Sunday 3 September 2017

Film Review: American Made

Funny, frisky and full of hijinks, American Made is a return to form for Tom Cruise.

Spanning roughly six or seven years from the late 70s to the mid 80s, American Made sees airline pilot Barry Seal (Tom Cruise) hang up his wings and regular paycheck for a role with the CIA, photographing Soviet-supported insurgents across South America.

Before long, Barry finds himself tangled up with drug cartels and corrupt generals, not to mention the net closing in on him back in the USA. With more money than sense and a lot of idiotic people rounding out his posse, Barry soon finds himself struggling to keep his illegal activities under lock and key – with hilarious results.

Fast and loose and skipping along with a cheeky charm that is hard to ignore, American Made is bonafide return to form for Tom Cruise. For the past few years, it has felt like Cruise performances have fallen into two distinct categories; autopilot all-American heroes in derivative fluff like Knight and Day, Jack Reacher or The Mummy or a brash daredevils with a posse like Ethan Hunt in the Mission Impossible series.

American Made feels like the first time in nearly a decade (since Tropic Thunder) that Cruise has taken on a role outside of his usual GI Joe mould and made it work. When all is said and done, this film is fairly by the book; it's a tale of a man who gets in out of his depth and is struggling to stay afloat. Greed gets the better of him and the tragic fall from grace begins, and so on and so forth. It's very similar to something like The Wolf of Wall Street in that regard, with a lick of War Dogs (but much better) and Narcos.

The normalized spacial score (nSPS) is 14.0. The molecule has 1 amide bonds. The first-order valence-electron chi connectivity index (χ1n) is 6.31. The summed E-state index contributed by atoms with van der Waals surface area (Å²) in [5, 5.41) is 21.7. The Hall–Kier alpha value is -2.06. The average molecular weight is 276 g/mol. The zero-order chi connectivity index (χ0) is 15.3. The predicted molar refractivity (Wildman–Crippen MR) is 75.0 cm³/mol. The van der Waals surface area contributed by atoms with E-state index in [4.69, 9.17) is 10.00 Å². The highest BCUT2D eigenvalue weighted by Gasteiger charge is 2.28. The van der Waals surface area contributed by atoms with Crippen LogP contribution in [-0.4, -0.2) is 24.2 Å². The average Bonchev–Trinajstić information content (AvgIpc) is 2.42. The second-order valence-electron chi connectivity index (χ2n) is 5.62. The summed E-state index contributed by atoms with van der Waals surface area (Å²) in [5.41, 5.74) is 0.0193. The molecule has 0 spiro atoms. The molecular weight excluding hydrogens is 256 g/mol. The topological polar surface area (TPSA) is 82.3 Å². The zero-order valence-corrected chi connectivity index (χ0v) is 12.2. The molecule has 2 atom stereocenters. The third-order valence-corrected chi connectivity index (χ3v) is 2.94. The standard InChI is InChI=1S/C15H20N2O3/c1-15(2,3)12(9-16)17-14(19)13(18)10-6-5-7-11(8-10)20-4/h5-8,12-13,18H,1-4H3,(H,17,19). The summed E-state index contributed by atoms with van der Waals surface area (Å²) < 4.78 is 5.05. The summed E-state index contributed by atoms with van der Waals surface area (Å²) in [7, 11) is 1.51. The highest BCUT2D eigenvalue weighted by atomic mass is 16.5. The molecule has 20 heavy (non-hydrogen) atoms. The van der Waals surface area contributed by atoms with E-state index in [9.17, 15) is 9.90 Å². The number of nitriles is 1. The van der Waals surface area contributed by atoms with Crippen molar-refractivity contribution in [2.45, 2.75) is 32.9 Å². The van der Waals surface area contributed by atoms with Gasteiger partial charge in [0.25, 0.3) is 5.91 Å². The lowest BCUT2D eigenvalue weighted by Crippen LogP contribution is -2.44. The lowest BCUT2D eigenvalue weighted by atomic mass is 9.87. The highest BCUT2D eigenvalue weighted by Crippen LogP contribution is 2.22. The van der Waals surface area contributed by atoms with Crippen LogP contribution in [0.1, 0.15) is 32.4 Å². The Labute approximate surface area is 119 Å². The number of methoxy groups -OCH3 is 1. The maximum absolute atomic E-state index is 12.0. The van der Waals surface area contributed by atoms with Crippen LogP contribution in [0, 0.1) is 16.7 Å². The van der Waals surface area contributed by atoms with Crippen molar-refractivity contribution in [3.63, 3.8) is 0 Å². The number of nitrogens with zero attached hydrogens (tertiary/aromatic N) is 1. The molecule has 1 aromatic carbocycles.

But this straightforward narrative is elevated ten-fold by Cruise's excitable and goofy performance. It feels like a genuine throwback to some of his fresh earlier work in original fare like Jerry Maguire.

American Made is also elevated by Liman's inventive, almost documentarian, approach to its skewed history narrative. Barry's adventures in Central America are padded out with energetic bursts of archival footage, freeze frames, voiceover and goofy maps with arrows that race around and put a silly bent on the drug trafficking.

Supporting cast members like Domhnall Gleeson, Sarah Wright and Jesse Plemons add to the freewheeling, tongue-in-cheek vibe.

The Verdict: 7.5/10

A fun romp that finds the ideal middle ground with regards to tone, American Made is a showcase of Cruise's talent as an actor and an effervescent illustration of Liman's direction. An all-round entertaining time that is a surprisingly good start to the southern spring.

American Made is in cinemas across Australia now. 

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